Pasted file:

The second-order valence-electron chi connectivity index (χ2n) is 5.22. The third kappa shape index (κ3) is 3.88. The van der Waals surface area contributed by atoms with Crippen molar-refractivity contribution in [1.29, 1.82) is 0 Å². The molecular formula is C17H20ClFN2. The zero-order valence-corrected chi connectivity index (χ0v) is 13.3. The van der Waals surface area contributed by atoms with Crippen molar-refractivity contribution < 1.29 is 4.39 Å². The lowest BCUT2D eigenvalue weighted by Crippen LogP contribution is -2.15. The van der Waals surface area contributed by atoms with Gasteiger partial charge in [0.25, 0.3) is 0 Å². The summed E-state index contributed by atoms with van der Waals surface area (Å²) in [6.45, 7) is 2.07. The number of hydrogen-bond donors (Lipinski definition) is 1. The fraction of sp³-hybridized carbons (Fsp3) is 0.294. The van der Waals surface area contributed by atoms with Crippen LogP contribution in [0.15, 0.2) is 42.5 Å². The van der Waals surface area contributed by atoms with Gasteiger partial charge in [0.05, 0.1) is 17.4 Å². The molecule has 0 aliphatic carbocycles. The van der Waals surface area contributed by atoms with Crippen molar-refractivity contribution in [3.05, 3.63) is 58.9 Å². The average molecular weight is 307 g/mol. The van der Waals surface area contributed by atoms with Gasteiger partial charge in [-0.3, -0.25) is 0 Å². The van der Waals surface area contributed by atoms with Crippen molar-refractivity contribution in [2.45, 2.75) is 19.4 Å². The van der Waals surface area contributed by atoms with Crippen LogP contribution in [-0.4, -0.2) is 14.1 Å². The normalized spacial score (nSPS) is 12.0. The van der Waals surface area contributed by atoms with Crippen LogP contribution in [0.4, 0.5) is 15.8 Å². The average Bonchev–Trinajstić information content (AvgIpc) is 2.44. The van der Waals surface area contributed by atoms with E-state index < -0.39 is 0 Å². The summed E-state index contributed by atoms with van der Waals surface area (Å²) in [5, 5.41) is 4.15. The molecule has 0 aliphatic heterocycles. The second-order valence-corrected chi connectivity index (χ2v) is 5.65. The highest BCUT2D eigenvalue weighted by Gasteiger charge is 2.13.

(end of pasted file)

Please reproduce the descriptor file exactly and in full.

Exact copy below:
The second-order valence-electron chi connectivity index (χ2n) is 5.22. The third kappa shape index (κ3) is 3.88. The van der Waals surface area contributed by atoms with Crippen molar-refractivity contribution in [1.29, 1.82) is 0 Å². The molecular formula is C17H20ClFN2. The zero-order valence-corrected chi connectivity index (χ0v) is 13.3. The van der Waals surface area contributed by atoms with Crippen molar-refractivity contribution < 1.29 is 4.39 Å². The lowest BCUT2D eigenvalue weighted by Crippen LogP contribution is -2.15. The van der Waals surface area contributed by atoms with Gasteiger partial charge in [0.25, 0.3) is 0 Å². The summed E-state index contributed by atoms with van der Waals surface area (Å²) in [6.45, 7) is 2.07. The number of hydrogen-bond donors (Lipinski definition) is 1. The fraction of sp³-hybridized carbons (Fsp3) is 0.294. The van der Waals surface area contributed by atoms with Crippen LogP contribution in [0.15, 0.2) is 42.5 Å². The van der Waals surface area contributed by atoms with Gasteiger partial charge in [0.05, 0.1) is 17.4 Å². The molecule has 0 aliphatic carbocycles. The van der Waals surface area contributed by atoms with Crippen molar-refractivity contribution in [3.05, 3.63) is 58.9 Å². The average molecular weight is 307 g/mol. The van der Waals surface area contributed by atoms with Gasteiger partial charge in [-0.3, -0.25) is 0 Å². The van der Waals surface area contributed by atoms with Crippen molar-refractivity contribution in [2.45, 2.75) is 19.4 Å². The van der Waals surface area contributed by atoms with Crippen LogP contribution in [-0.4, -0.2) is 14.1 Å². The normalized spacial score (nSPS) is 12.0. The van der Waals surface area contributed by atoms with Crippen LogP contribution in [0.4, 0.5) is 15.8 Å². The average Bonchev–Trinajstić information content (AvgIpc) is 2.44. The van der Waals surface area contributed by atoms with E-state index < -0.39 is 0 Å². The summed E-state index contributed by atoms with van der Waals surface area (Å²) in [5, 5.41) is 4.15. The molecule has 0 aliphatic heterocycles. The second-order valence-corrected chi connectivity index (χ2v) is 5.65. The highest BCUT2D eigenvalue weighted by Gasteiger charge is 2.13.